Damnation & Dairy Products

Two similar films this weekend, both bio-pics but with varying degrees of success.

First off was The Damned United, not so much a look at Brian Clough’s disastrous career at Leeds United as to the (proposed) reasoning behind his dislike for the club and its former manager. It succeeds for the most part due to Martin Sheen’s performance, which once again moves past the uncanny novelty factor in the first ten minutes to become a genuinely affectionate look at the man.

The film has a lot going for it and feels a lot bigger than what I suspect was a limited budget. It makes up for its TV centric production values (it’s partly funded by the BBC and has the feel of one of their longer drama productions) off the strength of its cast – all of whom are excellent. More importantly it doesn’t focus on the football, realising that it is pretty much the worst cinematic sport in that it lacks the immediacy of say boxing. It is still a sports film, but the sport once again tells us about the characters rather than the sport itself.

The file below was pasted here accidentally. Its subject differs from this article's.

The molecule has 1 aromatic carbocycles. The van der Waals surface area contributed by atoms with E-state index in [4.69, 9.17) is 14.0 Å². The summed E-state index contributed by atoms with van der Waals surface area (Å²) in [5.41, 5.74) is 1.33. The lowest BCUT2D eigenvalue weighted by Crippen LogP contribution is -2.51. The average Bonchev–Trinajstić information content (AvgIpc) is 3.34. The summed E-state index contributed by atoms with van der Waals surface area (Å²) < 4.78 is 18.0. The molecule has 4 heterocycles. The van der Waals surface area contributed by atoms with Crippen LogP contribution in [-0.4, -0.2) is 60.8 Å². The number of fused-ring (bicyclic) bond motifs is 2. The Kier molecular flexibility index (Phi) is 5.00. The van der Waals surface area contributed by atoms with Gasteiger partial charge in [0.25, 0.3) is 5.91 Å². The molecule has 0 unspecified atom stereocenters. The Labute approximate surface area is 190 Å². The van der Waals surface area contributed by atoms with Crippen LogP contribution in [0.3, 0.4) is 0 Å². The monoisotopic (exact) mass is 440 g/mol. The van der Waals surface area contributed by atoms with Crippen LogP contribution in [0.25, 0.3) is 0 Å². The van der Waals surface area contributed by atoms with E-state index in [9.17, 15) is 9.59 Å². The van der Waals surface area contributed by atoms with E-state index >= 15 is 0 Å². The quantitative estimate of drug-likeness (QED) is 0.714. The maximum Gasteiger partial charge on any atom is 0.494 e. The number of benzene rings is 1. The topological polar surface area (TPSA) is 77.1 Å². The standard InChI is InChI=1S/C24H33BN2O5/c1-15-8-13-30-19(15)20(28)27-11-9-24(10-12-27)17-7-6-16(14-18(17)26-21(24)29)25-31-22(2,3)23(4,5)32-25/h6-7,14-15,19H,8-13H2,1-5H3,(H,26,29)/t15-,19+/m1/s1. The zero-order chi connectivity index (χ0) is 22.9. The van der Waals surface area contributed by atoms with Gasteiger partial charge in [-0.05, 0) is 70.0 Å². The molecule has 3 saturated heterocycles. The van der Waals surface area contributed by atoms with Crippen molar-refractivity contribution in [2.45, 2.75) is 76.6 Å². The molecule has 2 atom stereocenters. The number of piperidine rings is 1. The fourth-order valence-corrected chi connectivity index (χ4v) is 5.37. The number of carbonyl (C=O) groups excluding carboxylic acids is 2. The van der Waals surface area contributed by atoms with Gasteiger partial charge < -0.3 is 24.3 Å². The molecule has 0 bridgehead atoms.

Second was Milk, which whilst good is certainly not without problems (it’s probably the weakest film I’ve seen at a cinema for a long time). Part of the problem is that it’s too ones sided in it’s portrayal of the main character out of respect for the good he did. We are pretty much presented with a portrait of a martyr that could do no wrong – and somehow it just doesn’t ring true. Far more interesting were the characters that surround him (the performances were better as well), all presented in shades of grey instead of pristine white. Even Josh Brolin (as the man who eventually murdered Harvey Milk) manages to present a far more believable character who isn’t entirely unsympathetic despite obvious failings.

It is this greyness that made The Damned United a much better film, the protagonist, whilst not shown as the complete tyrant he could occasionally be, came off as far more human because of his failings, and the Director wasn’t afraid to focus on them (his attitude to Leeds being seen as a clear case of revenge).

Both are good films, but it is United that gets the recommendation because of it’s more honest feeling portrayal of a complex man.

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